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Here's Why the Japanese Diet Is Keeping People Alive So Long

There’s something fishy going on in Japan.

Japanese people are some of the healthiest on the planet. They have the highest life expectancy for men (76) and women (86), and, at 3 percent, the lowest obesity rate. (The U.S. sits at a flabby 32 percent.) They also have the lowest risk of death from all causes, along with reduced odds of dying from cardiovascular disease and stroke.

So what the hell are they doing so right?

Eating sushi.

Or, to be more specific, eating salmon, tuna, cod, mackerel, octopus, eel, a little beef, some chicken, and a whole lot of rice, buckwheat noodles, carrots, cucumbers, mushrooms, pickles—well, basically what you’d see on the menu at your local sushi spot.

Yes, according to a new study published in the British Medical Journal, it’s the typical Japanese diet—defined by the country’s dietary guidelines as five to seven daily servings of grains, five to six servings of vegetables, three to five servings of fish and meat, and two servings of dairy and fruits—that’s keeping this country’s citizens so extraordinarily healthy.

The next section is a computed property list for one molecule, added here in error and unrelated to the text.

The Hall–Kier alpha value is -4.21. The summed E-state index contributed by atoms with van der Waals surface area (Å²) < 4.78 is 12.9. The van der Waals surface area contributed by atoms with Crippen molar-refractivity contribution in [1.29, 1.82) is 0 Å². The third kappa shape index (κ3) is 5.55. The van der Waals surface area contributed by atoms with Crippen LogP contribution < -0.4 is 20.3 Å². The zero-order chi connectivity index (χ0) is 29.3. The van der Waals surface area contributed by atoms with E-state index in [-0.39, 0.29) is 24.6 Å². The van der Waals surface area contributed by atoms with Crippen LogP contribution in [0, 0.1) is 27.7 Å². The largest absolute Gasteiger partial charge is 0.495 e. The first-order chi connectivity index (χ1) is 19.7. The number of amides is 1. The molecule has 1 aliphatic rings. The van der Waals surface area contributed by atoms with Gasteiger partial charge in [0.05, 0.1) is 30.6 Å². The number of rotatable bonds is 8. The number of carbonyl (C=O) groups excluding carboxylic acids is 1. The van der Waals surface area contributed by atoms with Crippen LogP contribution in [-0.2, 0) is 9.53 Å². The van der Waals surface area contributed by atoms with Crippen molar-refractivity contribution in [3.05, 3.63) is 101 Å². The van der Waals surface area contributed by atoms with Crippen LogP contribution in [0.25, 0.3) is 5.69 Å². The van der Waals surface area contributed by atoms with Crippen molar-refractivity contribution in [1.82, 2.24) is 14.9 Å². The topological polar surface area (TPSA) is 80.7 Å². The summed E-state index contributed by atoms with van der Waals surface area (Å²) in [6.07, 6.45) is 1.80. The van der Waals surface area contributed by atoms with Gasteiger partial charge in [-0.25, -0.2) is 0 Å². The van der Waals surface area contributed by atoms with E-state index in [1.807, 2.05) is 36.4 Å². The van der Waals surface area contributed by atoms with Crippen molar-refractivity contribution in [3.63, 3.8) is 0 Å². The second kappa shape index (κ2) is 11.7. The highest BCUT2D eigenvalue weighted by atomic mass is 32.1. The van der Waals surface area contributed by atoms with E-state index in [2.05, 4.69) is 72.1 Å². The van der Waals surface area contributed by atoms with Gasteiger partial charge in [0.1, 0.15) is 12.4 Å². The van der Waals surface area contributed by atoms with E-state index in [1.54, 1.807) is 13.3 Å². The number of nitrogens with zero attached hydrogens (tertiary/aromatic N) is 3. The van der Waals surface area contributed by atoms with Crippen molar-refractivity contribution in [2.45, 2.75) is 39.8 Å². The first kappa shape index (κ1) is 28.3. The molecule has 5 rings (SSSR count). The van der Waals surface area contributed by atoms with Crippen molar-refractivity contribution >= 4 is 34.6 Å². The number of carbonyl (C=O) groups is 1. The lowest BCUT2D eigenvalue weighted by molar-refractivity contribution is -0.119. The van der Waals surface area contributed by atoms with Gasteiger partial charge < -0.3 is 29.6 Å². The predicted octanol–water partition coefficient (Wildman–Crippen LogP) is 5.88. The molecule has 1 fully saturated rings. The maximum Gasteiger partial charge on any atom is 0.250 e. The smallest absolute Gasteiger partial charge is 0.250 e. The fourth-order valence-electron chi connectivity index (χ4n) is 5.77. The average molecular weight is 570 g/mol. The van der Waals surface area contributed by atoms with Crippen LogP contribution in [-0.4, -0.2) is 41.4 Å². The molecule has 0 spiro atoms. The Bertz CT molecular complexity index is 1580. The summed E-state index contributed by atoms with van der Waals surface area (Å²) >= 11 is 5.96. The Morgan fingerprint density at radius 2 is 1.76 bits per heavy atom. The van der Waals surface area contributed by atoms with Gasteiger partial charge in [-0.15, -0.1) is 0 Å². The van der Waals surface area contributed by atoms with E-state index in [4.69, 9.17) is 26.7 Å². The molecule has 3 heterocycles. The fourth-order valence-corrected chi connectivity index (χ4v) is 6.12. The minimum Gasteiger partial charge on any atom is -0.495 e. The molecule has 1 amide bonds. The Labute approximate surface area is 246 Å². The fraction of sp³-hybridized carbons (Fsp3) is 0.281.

In addition to eating mostly energy-dense, whole foods in the right proportions, the Japanese also serve smaller portions, so their daily calorie intake is about 25 percent less than that of Americans—a boon in itself, as studies have shown that even just an 8 percent reduction in calories could lead to longer life.

To implement these guidelines in your own life, up your intake of fish, veggies, and grains; and the next time you hit a sushi joint, skip the overstuffed Americanized rolls and stick to more traditional Japanese fare by choosing sashimi (strips of raw fish), nigiri (raw fish on top of a bit of rice), and temaki (the cone-shaped, seaweed-wrapped rolls).

Kanpai! (That means cheers.)

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